Wow! This is more than incredible, even more with that help of the App…
I have a Fuji XT1 with a 35mm f/2 lense and also a Nikon D5500 with a 18-55mm and the 55-200mm.
Which would you recommend me to use for this night compositions?
I live in Venezuela and love capturing the amazing sunrises, sunsets and even the moon in all it fases… but really love all the theme referred to the sky and would like to do this pictures by my self…
So, I’ll go to Spain for the Xmas holidays and would like to try it…
But I see in your pictures and from so many other photographers, you do it in mountain places, but I would like to try this is the beach, with the ocean, and all that…
Can I still do this with your advices? Or there are another ones?
Thank you so much for your detailed explanation! I’m grateful!! Gettings from Venezuela!
Hi Cardina! I’m so glad my tutorial has been helpful. I’m not sure which camera you should use, but I would go with whatever is sharpest and best in low light. And YES, get some great shots at the beach, those are some of my favorite! The main thing is to be as far away from light sources (cities, streetlights) as possible. You should check out Milky Way Chasers to see some incredible shots from all over the world. https://www.facebook.com/milkywaychasers
Good luck, and I would love to see what you come up with!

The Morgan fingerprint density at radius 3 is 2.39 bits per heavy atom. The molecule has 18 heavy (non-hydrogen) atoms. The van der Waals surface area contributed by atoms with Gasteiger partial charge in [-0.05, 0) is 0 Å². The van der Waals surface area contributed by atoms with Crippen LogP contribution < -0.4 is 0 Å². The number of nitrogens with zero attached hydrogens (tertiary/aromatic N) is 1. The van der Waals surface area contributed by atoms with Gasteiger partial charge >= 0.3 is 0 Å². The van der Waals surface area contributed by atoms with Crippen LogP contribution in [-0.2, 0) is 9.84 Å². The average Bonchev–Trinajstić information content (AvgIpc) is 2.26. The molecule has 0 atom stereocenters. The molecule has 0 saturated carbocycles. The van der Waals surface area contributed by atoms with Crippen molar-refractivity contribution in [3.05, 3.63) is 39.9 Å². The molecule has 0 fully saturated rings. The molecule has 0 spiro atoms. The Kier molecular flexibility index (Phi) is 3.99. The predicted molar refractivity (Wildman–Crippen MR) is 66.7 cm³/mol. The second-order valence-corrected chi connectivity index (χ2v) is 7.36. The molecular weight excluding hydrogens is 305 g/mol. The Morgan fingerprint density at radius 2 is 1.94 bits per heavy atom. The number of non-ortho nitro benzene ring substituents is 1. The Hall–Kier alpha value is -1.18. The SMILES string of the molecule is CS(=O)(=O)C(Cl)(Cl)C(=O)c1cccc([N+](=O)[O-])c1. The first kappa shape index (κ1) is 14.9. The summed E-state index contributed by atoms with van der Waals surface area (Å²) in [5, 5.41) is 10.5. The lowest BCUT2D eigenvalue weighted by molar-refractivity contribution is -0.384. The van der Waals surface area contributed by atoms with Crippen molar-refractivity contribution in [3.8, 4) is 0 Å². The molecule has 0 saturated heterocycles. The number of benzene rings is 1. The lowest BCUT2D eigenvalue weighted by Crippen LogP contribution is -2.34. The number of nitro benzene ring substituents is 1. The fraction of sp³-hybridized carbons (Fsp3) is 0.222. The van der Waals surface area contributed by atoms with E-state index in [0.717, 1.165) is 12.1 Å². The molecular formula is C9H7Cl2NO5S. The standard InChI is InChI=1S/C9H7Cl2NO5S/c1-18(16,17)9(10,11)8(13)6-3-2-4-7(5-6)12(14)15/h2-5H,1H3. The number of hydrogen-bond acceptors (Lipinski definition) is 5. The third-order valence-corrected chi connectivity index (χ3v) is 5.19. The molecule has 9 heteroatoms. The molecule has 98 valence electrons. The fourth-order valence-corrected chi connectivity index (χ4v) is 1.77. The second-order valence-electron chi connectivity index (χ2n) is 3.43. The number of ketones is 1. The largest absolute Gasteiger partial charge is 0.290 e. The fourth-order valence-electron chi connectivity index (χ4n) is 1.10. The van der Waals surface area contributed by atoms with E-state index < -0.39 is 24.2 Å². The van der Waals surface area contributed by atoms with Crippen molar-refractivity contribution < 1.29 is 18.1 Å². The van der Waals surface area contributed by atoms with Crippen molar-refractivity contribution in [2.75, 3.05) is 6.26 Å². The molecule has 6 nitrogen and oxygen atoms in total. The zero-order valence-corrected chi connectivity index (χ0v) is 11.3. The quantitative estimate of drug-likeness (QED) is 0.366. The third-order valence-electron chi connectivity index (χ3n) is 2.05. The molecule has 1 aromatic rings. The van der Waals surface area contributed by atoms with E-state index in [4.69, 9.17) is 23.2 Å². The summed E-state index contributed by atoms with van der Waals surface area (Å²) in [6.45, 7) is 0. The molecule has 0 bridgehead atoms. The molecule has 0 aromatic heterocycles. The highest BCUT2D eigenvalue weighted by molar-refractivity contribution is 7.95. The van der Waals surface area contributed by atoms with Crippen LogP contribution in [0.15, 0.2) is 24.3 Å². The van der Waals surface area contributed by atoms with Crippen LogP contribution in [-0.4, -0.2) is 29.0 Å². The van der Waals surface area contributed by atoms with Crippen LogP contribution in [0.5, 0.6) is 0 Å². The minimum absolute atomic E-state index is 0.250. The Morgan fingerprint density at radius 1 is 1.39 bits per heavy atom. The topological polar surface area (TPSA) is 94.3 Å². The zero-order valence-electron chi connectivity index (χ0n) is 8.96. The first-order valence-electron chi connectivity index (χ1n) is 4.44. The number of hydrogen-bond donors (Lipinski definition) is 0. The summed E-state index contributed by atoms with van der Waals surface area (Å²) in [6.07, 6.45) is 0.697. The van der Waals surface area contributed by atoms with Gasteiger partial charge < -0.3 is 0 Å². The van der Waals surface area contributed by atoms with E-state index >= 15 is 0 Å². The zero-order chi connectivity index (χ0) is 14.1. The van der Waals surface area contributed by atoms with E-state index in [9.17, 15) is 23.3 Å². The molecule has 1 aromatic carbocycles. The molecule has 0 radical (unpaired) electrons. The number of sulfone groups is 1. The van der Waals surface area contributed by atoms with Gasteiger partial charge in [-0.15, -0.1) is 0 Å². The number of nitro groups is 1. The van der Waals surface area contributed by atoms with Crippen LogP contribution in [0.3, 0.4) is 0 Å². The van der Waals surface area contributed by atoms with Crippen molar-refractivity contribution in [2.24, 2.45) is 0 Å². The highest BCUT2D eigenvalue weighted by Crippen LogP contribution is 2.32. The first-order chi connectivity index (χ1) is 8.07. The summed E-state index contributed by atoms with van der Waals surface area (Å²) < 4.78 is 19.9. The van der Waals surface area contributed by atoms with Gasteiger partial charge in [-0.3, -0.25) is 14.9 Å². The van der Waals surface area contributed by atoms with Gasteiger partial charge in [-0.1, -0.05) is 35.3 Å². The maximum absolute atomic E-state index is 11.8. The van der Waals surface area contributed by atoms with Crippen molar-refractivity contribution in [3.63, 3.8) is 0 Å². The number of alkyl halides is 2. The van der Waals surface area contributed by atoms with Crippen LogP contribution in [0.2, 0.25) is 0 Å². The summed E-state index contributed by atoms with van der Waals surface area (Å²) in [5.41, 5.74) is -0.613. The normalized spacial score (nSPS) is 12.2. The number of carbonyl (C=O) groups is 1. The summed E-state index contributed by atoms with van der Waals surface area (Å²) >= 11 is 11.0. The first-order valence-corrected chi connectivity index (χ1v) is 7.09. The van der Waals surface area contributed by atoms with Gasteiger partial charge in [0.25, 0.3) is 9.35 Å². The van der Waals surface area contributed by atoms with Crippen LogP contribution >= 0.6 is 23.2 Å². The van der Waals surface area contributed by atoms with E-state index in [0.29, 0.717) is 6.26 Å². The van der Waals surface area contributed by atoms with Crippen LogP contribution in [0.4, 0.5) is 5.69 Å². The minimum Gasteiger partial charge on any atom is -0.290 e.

I was driving to work this morning and the moon was absolutely beautiful it was lighting up everything. I have my camera on hand ALWAYS just in case. (I am new to this whole photography thing – purchased my DSLR just before Christmas last year so we are still getting familiar). I pulled over to see if I would be able to get a nice night photo. Nope. I failed, so I pull into work and pull up Google before I head in for the day and search “Night Photography for Canon T5i” and your article pulls up. It is probably the most clear instructions I have ran into so far. I will be trying out your tips this weekend. Thank you for the good read, wish me luck.
Hey Shaylie, did you get some good pics over the weekend?
I am thrilled with this article and I just hope I can find your second part (and third?). I have wanted to do some of this for so long but had no idea how to start. Thanks for your easy to understand instructions. May I ask you to explain how people I know use some magnification along with their camera–like a telescope.
in the photo of the single tree, and the very blue background, what do you use for your editing software?
so if i take the pics like u said they will come out like yours or do i have to do something with them after i take them